It’s spring and time for some carp (carp, entry 511)

With the winter finally behind us it was nice to start thinking about different fisheries, approaches and species. And with Kinver Freeliners taking on a new venue, I decided to give that a go for carp. I have fished it once before, for perch, but this time I dusted down the oversized goldfish gear.


And in with that went my new shelter. Well I say new, I’ve had it since the end of last year. But with the conditions as they were it has lain dormant. Not that I haven’t been fishing of course, just that the weather called the shots in terms of species and style. So with milder conditions finally breaking through it came out of hibernation.

Debut outing for my new shelter
Debut outing for my new shelter


The best overnight shelter I’ve ever owned has been the Fox Evolution, and with this Wychwood one having a similar flexibility, I thought I’d give it a go when I found myself in the market for a new one. With heavy rain at times it held up well on its debut outing. I fished on one of the points on the pool with the left rod off an overhanging tree and the right one in open water towards an island.


My bait approach was 2x10mm M2 on the left rod and a 14mm lobworm pop-up on the other. Both baits were dipped and fished over pellets and boilies. The pellets were M2 and Multimix so everything was pretty much coordinated. I was fishing by late afternoon and it wasn’t long before I had my first fish, a small tench on the pop-up.

A common caught at dusk
A common caught at dusk


I do love night fishing, and as the sun set, apart from the sounds of the natural world it was totally quiet. I couldn’t even hear any cars. And with one farm house half a mile away and a village three miles across the valley I was truly in my element. The place to myself and in a remote spot – brilliant!


I did have a fight break out behind me though in the early hours as two badgers were slugging it out with each other. They were so preoccupied that they never noticed me and the fact they were illuminated by my headtorch. The moment they realised they were being watched though, they separated and were off at high speed.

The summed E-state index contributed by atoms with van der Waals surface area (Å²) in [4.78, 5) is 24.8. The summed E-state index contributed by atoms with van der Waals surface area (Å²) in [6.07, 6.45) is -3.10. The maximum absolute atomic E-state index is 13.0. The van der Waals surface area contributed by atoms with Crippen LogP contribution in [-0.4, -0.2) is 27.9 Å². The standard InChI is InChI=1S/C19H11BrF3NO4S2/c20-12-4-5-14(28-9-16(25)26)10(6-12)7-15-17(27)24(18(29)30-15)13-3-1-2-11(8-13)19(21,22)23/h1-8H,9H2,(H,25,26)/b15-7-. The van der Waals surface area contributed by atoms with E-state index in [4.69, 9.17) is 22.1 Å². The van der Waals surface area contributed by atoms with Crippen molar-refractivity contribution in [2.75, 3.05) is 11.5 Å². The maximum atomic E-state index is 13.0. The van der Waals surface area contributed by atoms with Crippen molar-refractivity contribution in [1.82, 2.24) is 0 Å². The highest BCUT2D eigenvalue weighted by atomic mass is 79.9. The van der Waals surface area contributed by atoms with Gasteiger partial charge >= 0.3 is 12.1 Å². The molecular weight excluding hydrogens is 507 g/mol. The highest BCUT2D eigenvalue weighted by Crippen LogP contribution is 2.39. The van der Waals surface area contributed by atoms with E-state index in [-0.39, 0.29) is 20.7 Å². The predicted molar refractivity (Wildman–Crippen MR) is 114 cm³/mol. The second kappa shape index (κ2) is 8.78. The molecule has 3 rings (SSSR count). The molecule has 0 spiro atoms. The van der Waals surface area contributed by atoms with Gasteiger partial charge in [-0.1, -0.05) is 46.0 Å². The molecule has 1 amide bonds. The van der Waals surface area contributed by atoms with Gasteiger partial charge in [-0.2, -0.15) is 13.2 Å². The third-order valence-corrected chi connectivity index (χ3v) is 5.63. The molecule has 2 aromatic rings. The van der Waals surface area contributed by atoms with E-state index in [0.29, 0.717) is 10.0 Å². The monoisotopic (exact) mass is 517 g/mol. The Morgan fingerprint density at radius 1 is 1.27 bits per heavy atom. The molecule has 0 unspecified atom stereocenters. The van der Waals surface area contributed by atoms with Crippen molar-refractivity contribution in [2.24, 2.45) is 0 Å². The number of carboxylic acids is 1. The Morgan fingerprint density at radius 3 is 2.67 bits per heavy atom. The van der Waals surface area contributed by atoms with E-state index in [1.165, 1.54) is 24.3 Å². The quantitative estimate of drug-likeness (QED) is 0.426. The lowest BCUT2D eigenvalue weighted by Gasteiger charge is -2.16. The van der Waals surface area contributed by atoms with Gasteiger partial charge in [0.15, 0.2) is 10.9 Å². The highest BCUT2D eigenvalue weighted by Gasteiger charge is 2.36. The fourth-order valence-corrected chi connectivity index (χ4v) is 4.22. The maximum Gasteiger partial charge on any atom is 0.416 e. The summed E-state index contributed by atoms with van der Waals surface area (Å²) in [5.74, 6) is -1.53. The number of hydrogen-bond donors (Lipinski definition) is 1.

Home for the night
Home for the night


The carp were so prolific that by 2.00am I brought the rods in so I could get some sleep. But they weren’t big fish though, just small ones as the photographs show. There are bigger ones in there but I think it’s a case of working through the smaller ones and using larger baits. But if you just want a bend in your rod then I think it’s a great venue for Kinver members.


You can check out the Kinver website via the link at the foot of my own site. There are some great waters with some on day ticket as well. All the details are on the internet. It’s definitely worth considering membership although there is a long waiting list. There’s nothing lost by getting your name down though.

A dawn carp on the bank
A dawn carp on the bank


With a couple of day sessions to round the week off I decided to fish another pool. It won’t throw up the amount of the Kinver venue but it certainly has better prospects for bigger fish. Quality over quantity. Suits me. I opted to continue with the 2xM2 boilies but went for 3x corn shaped poppers on the other.


The venue attracts a lot of pleasure/match anglers and the fish will be used to sweetcorn. And that’s exactly what I fished the poppers over. With an overhanging tree either side, that’s where I put the baits. Although it was a beautiful day I only saw two sub-surface carp. Hopefully that meant they were all on the deck.

Cast out and ready to go
Cast out and ready to go


I was there from 12.30pm until dark, which at this time of the year means you can get a decent bankside shift in. A couple of hours in and the swinger on the corn rod fell. Then rose slightly. Then fell again. I had hooked something but it wasn’t big. The result was the rudd in the photo below. I had avoided a blank but not really what I was after.

A small rudd so I'm not a blanker
A small rudd so I’m not a blanker


As the afternoon wore on my bite alarms remained silent. And then without any warning whatsoever, something had picked up the M2 boilies and didn’t like the fact it was now connected to a hook. This was no small rudd for sure. After a very determined struggle I finally won the battle and banked the mirror below.


And that was that, again confirming the thin line between ‘success’ and ‘failure’. The number of times I’ve had just one fish in a session must be well into the hundreds. But that one fish has often turned a blank into a decent outing. That’s why we should never give up. We’re always just one bite away from the fish of a lifetime.

Just the one carp on session two
Just the one carp on session two


I was back on the same pool a day later, but this time in a different swim. My bait approach was the same though. And the water temperature was identical at 11.4C. Funnily enough I heard someone shout across the lake to his friend, ‘The water’s cold today’. Well it wasn’t and that’s why we need a thermometer if we want to know what’s happening temperature-wise.


But regardless of the temperature, I blanked. So that in a nutshell is how the session went. Even when there’s no action though I still like to mention that fact. My Angling Journal is a weekly update and if it is to be a true picture then it has to include the ‘lows’ as well as the ‘highs’. And talking of my website, you can check it out via the link below. And I’ve just started a new angling Facebook page, so make sure you ‘like’ it. The link is on my site. (Published April 27 2013)

Visit my angling website HERE